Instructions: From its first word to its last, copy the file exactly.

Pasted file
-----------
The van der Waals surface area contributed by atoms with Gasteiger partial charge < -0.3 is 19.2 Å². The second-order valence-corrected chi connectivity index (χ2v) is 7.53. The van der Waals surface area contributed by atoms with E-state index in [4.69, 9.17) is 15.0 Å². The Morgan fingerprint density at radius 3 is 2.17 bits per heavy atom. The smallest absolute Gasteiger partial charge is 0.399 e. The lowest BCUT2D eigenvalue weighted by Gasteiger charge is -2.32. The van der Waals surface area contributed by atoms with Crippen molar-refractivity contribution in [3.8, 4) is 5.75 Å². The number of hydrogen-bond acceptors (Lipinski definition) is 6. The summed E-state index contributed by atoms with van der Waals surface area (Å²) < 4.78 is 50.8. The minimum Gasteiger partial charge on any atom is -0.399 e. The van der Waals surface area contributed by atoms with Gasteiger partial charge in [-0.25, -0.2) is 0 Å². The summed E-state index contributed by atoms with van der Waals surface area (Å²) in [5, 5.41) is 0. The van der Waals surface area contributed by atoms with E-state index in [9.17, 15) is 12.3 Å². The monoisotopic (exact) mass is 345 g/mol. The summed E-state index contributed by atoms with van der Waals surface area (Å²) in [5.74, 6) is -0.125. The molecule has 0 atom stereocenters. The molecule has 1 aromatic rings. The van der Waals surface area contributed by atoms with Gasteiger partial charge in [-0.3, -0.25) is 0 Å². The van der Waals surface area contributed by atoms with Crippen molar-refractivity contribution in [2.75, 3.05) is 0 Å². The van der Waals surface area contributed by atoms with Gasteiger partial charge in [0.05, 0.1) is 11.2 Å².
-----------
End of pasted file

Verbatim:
The van der Waals surface area contributed by atoms with Gasteiger partial charge < -0.3 is 19.2 Å². The second-order valence-corrected chi connectivity index (χ2v) is 7.53. The van der Waals surface area contributed by atoms with E-state index in [4.69, 9.17) is 15.0 Å². The Morgan fingerprint density at radius 3 is 2.17 bits per heavy atom. The smallest absolute Gasteiger partial charge is 0.399 e. The lowest BCUT2D eigenvalue weighted by Gasteiger charge is -2.32. The van der Waals surface area contributed by atoms with Crippen molar-refractivity contribution in [3.8, 4) is 5.75 Å². The number of hydrogen-bond acceptors (Lipinski definition) is 6. The summed E-state index contributed by atoms with van der Waals surface area (Å²) < 4.78 is 50.8. The minimum Gasteiger partial charge on any atom is -0.399 e. The van der Waals surface area contributed by atoms with Gasteiger partial charge in [-0.25, -0.2) is 0 Å². The summed E-state index contributed by atoms with van der Waals surface area (Å²) in [5, 5.41) is 0. The van der Waals surface area contributed by atoms with E-state index in [9.17, 15) is 12.3 Å². The monoisotopic (exact) mass is 345 g/mol. The summed E-state index contributed by atoms with van der Waals surface area (Å²) in [5.74, 6) is -0.125. The molecule has 0 atom stereocenters. The molecule has 1 aromatic rings. The van der Waals surface area contributed by atoms with Gasteiger partial charge in [-0.3, -0.25) is 0 Å². The van der Waals surface area contributed by atoms with Crippen molar-refractivity contribution in [2.75, 3.05) is 0 Å². The van der Waals surface area contributed by atoms with Gasteiger partial charge in [0.05, 0.1) is 11.2 Å².